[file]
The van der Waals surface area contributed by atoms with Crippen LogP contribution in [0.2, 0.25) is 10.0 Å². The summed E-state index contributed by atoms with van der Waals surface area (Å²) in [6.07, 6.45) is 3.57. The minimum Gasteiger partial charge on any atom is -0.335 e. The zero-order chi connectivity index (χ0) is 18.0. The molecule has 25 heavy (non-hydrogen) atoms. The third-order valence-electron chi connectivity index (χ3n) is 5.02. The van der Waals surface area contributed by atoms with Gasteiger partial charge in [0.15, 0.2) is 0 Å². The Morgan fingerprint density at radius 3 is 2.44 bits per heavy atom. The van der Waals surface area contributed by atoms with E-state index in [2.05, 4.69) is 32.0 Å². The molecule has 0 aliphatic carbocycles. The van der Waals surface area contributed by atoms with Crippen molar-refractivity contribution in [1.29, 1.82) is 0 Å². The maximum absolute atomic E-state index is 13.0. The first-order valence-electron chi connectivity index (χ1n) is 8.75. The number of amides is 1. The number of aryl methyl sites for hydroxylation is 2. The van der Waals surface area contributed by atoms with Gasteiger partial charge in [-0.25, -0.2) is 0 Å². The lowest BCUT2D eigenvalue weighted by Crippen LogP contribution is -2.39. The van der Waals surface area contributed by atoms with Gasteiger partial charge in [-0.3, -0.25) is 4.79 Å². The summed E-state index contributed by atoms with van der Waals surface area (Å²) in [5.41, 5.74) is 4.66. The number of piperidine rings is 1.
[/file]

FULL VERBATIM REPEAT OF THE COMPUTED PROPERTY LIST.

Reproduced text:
The van der Waals surface area contributed by atoms with Crippen LogP contribution in [0.2, 0.25) is 10.0 Å². The summed E-state index contributed by atoms with van der Waals surface area (Å²) in [6.07, 6.45) is 3.57. The minimum Gasteiger partial charge on any atom is -0.335 e. The zero-order chi connectivity index (χ0) is 18.0. The molecule has 25 heavy (non-hydrogen) atoms. The third-order valence-electron chi connectivity index (χ3n) is 5.02. The van der Waals surface area contributed by atoms with Gasteiger partial charge in [0.15, 0.2) is 0 Å². The Morgan fingerprint density at radius 3 is 2.44 bits per heavy atom. The van der Waals surface area contributed by atoms with E-state index in [2.05, 4.69) is 32.0 Å². The molecule has 0 aliphatic carbocycles. The van der Waals surface area contributed by atoms with Crippen molar-refractivity contribution in [1.29, 1.82) is 0 Å². The maximum absolute atomic E-state index is 13.0. The first-order valence-electron chi connectivity index (χ1n) is 8.75. The number of amides is 1. The number of aryl methyl sites for hydroxylation is 2. The van der Waals surface area contributed by atoms with Gasteiger partial charge in [-0.25, -0.2) is 0 Å². The lowest BCUT2D eigenvalue weighted by Crippen LogP contribution is -2.39. The van der Waals surface area contributed by atoms with Gasteiger partial charge in [-0.3, -0.25) is 4.79 Å². The summed E-state index contributed by atoms with van der Waals surface area (Å²) in [5.41, 5.74) is 4.66. The number of piperidine rings is 1.